NEW BRITAIN — The Klingberg Vintage Motorcar Festival may well be the king of Connecticut car shows.
“Lots of car shows are just antiques, some car shows are just muscle cars, and some are just street rods. You’ve got a little bit of everything here and that’s what makes this unique. It’s a wonderful event,” said Carlson, who brought six people with him to the show Saturday.
The 23rd annual show on the Klingberg Family Centers campus featured more than 350 cars built between 1900 and the present, including a number made in Connecticut early in the 20th century. Included were a 1914 Trumbull Coupe, made by the Trumbull Motor Car Co. of Bridgeport; a 1905 Columbia Brougham, an electric car made by Pope-Hartford in Hartford; and a 1900 Locomobile Steamer, made in Bridgeport.
A 1911 Corbin Model 40, produced by the Corbin Motor Vehicle Corp. in New Britain, was brought back to its home city by owner Eric Haartz of Concord, Mass. The light yellow car sported red leather seats, brass carriage lamps and the brass Corbin logo on the grille, but no top, doors or windshield. The emergency brake and stick shift were completely exposed on the right side of the vehicle. Haartz said he still uses the crank in front to start the engine.
It also has the steering wheel on the right side, which Haartz said was a tradition carried over from the days of the horse and carriage.
It wasn’t until about 1913 that a left side drive became standard, because increasing traffic made it easier for a driver seated on the left to see when passing another car, he explained.
Haartz said it was originally built as a touring car and owned by a Boston cotton broker, but it had a checkered history since then, including being used as a fire department ladder truck and a hot rod, before ending up in a swamp.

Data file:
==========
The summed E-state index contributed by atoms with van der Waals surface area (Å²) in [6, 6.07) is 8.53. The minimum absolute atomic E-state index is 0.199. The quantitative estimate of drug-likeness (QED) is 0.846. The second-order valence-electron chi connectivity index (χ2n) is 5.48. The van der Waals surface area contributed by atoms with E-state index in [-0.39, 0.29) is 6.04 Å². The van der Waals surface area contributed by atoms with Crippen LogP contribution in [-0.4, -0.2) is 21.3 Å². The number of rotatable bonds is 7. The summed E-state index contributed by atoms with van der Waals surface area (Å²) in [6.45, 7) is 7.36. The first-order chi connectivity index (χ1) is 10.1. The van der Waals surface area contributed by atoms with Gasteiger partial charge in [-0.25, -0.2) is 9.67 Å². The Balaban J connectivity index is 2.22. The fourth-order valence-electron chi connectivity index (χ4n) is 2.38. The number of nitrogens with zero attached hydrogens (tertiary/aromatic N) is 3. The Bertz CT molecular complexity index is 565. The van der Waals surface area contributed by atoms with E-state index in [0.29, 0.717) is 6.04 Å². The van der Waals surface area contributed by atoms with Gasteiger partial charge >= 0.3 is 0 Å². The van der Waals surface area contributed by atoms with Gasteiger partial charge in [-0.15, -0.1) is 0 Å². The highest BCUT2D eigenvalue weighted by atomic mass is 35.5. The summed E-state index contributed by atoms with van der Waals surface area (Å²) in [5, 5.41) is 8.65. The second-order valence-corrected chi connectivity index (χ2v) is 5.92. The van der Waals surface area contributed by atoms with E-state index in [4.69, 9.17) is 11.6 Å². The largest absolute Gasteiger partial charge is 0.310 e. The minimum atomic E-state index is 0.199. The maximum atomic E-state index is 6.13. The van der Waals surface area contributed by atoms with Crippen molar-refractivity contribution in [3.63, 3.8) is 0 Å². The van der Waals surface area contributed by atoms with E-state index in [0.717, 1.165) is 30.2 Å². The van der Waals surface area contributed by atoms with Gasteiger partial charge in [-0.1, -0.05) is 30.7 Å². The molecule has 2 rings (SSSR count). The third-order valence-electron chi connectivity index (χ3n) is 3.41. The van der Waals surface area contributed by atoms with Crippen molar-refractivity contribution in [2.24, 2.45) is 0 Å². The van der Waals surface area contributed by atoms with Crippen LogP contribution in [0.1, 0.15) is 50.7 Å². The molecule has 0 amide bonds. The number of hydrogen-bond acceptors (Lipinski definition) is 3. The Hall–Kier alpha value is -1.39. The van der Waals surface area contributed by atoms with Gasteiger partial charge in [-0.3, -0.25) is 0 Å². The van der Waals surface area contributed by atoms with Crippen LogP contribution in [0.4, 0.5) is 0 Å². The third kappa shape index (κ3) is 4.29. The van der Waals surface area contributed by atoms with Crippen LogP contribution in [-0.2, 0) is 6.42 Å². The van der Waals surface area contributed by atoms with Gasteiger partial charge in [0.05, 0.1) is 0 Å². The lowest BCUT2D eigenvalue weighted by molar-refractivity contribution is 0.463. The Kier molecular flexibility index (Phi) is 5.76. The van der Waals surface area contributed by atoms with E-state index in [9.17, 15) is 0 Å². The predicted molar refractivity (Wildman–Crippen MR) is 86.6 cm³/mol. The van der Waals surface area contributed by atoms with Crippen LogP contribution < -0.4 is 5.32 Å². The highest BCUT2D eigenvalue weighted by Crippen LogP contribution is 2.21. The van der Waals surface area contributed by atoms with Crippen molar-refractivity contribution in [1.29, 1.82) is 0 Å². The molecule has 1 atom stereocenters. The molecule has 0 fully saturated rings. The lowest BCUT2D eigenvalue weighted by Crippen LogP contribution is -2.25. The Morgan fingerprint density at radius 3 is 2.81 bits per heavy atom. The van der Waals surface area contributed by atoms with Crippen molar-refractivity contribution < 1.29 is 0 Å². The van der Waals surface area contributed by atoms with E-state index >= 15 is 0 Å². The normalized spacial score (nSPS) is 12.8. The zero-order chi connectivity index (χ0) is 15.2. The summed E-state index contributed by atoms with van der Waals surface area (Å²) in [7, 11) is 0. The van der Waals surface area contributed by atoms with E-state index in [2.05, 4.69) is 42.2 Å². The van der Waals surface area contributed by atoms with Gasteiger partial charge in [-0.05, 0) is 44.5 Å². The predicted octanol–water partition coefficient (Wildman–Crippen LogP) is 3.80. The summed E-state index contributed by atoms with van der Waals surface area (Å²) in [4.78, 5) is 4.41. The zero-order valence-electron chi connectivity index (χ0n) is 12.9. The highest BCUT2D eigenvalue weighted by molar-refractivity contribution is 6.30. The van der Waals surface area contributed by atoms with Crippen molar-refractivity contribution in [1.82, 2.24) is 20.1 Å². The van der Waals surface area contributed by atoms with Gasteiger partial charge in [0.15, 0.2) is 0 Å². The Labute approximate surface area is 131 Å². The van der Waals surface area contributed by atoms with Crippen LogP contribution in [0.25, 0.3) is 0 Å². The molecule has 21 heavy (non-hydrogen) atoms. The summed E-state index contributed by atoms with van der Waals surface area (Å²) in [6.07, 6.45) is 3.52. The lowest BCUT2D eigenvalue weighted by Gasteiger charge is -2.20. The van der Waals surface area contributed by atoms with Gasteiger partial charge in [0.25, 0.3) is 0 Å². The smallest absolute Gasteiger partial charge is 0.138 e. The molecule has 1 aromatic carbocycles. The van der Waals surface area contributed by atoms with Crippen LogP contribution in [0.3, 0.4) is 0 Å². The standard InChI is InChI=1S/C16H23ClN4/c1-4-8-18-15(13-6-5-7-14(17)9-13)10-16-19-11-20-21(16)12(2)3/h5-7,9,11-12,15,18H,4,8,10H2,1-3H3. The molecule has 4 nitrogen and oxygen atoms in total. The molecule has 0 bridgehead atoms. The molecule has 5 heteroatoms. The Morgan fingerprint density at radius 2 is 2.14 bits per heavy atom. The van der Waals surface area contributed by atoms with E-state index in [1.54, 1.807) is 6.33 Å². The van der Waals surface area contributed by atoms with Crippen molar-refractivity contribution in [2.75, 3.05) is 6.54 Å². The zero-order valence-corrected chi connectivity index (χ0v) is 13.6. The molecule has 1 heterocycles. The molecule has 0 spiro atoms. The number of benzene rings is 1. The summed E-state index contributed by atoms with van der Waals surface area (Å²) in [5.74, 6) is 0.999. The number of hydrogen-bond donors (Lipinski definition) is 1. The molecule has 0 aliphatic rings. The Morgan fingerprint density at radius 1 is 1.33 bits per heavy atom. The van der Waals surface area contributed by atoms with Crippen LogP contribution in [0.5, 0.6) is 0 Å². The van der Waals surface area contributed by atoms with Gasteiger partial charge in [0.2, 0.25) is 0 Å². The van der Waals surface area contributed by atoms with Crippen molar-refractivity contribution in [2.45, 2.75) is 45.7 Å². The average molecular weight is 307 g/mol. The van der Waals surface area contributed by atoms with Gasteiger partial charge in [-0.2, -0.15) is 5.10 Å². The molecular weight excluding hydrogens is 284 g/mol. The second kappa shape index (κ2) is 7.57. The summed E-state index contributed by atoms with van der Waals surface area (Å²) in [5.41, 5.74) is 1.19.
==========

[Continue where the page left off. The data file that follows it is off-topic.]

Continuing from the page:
It was rescued by a car hobbyist who recognized it as a rare early vehicle and eventually restored it to running shape, although not quite to its original condition. Haartz said. “So this is not the purest example of a Corbin car, but it certainly is the most roadworthy of any that still exist.”
Haartz has owned it for over two years and he said he brought it to New Britain for the day by trailer. The previous owner was known to take it on out the highway and “not hold up much traffic,” he said. “It can lope along at 60 very easily.”
Jerry Chase was there with his 1909 Pope-Hartford Model S that he drove up from Middletown. He also brought the electric Columbia Brougham, but that came in by truck.
The Pope-Hartford is an elegant carriage-like vehicle, dark brown with red leather seats, brass and wood trim, and a crank in front, although Chase confessed that he has installed a modern starter.
“Crank starting is good for the car show crowd but not good for the guy doing it,” he said. “When you do it about 10 or 20 times a day it gets old.”
The car has a windshield and a roof, which were extras back in 1909, Chase said. “The windshield probably cost $20, the top was probably $100 or $125. This car total cost $2,795. That was a lot of money then but it was a very good car.”
Chase said the car was in a junkyard by the 1940s and ended up in the collection of Bill Harrah, the Las Vegas hotel magnate who once owned over 400 collectible cars.
“This was one of his favorite ones, he drove it a lot,” Chase said. “When he passed away, they auctioned off a lot of them and it came back to Connecticut, and then I ended up getting it. I’ve had it about 10 or 12 years now.”
“I’ll be driving it over 500 miles next week, on a tour of Massachusetts, Vermont and New Hampshire,” he added.
The Father’s Day weekend car show is Klingberg’s major annual fundraiser and funds 20 of its programs, including one that helps reintegrate fathers who are estranged from their families and a mentoring program that pairs children with father figures who mentor them through shared activities, including automobile restoration.
Reprinted from the New Britain Herald, Written by Susan Corica